The 2002-2003 SARS coronavirus outbreak, which has many similarities with Covid-19, is more revealing. Economic costs of epidemics are usually calculated based on medical costs of treatment and, sometimes, forgone income due to people being unable to work or dying. However an analysis of the 2002-2003 SARS coronavirus outbreak found something quite different. With just over 8000 infected and just under 800 dead, the medical costs and losses in productivity were globally insignificant. However SARS was estimated to have cost the world around US$40 billion, with losses of GDP of around 0.5% for Taiwan and Singapore, 1% for China and 2.6% for Hong Kong. These impacts were attributed to several different mechanisms, but the most significant was thought to be the way people changed their behaviour in response to the outbreak.
SARS, like Covid-19, had a habit of getting on planes and spreading to new countries through international travel. Nearly 30 countries recorded cases, and among those hardest hit were Hong Kong and Singapore, major travel hubs. Retail, food service and tourism were all affected, as people stayed home and stayed away, afraid of catching the new virus. There were more indirect impacts as well. The uncertainty created by the outbreak reduced confidence in the affected economies, particularly China, deterring investment. The response from the Chinese government probably magnified the uncertainty and created distrust in comparison with the current pandemic, China’s response was fragmented and opaque. The first that the world knew of SARS was when it spread from mainland China to Hong Kong.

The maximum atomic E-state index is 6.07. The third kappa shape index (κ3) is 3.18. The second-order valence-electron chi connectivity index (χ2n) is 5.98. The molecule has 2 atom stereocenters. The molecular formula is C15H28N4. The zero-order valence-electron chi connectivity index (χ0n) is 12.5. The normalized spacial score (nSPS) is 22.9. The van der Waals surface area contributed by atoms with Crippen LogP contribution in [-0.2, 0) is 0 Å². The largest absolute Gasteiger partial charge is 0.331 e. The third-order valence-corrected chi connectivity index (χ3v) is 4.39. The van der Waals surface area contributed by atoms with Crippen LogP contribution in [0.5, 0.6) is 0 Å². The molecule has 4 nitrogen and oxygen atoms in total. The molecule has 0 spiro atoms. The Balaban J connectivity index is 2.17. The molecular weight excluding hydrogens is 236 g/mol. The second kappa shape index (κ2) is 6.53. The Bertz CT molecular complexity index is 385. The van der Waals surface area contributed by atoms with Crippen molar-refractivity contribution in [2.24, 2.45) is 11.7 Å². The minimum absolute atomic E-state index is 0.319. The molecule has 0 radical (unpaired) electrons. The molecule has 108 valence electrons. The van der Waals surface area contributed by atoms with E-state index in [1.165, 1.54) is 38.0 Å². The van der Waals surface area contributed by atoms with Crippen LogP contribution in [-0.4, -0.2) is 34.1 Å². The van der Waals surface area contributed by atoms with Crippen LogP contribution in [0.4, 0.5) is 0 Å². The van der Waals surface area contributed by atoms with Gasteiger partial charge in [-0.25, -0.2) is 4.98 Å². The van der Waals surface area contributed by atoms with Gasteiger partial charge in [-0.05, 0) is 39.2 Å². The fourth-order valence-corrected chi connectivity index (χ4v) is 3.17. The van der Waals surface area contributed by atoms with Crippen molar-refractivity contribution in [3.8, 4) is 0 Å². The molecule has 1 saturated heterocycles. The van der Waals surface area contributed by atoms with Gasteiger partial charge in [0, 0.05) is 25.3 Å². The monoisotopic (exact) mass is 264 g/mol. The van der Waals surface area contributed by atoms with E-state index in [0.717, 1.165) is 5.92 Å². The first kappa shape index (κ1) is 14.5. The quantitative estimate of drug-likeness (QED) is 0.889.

The cost of SARS tells us something which appears obvious when pointed out of course people change their behaviour in the middle of an epidemic. A new disease, especially one which spreads as fast as Covid-19 has, is frightening. Those of us over forty remember the emergence of AIDS, and I know I can remember a real sense of fear, even though the demographics of the infected didn’t really overlap with people I knew at that time. Covid-19 spreads much more easily people have picked it up simply by sitting in the same room as an infected person. While there are those who feel that they are fit and healthy and therefore not at risk, they are all likely to have family members who are more vulnerable, so they may still be fearful of going out because of who else they may infect.
Even if the government doesn’t impose restrictions on gatherings and movements, stories of clusters linked to bars, weddings and cruises start putting people off. Among my family and friends, there were people going into their own personal lockdowns at least two weeks before the official one began. Also well in advance of the official lockdown, my office asked most staff to work from home at least half time, and some branches sent all staff home. The reduction in people working in the CBD would have had immediate impacts on coffee sales, as well as retail and other businesses. Wellington’s Irish Society cancelled its St Patrick’s Day celebrations. My choir cancelled its Easter concert. All over New Zealand, individuals and organisations looked at the rapidly developing disaster across the world and made their own decisions. Whole sectors of the economy began to shut themselves down.
All of this happened before New Zealand had 100 cases of Covid-19. What would be happening in places like Italy as doctors died and hospitals overflowed? In New York as stories came out of decomposing bodies abandoned in refrigerated trucks because there was no space at the funeral homes? In Spain as horrific stories began to emerge from nursing homes? Whether or not a government imposes a lockdown, it is simply absurd to imagine that the economy would be unaffected, the restaurants and bars bustling, throngs of tourists coming and going then recommending the destination to their friends.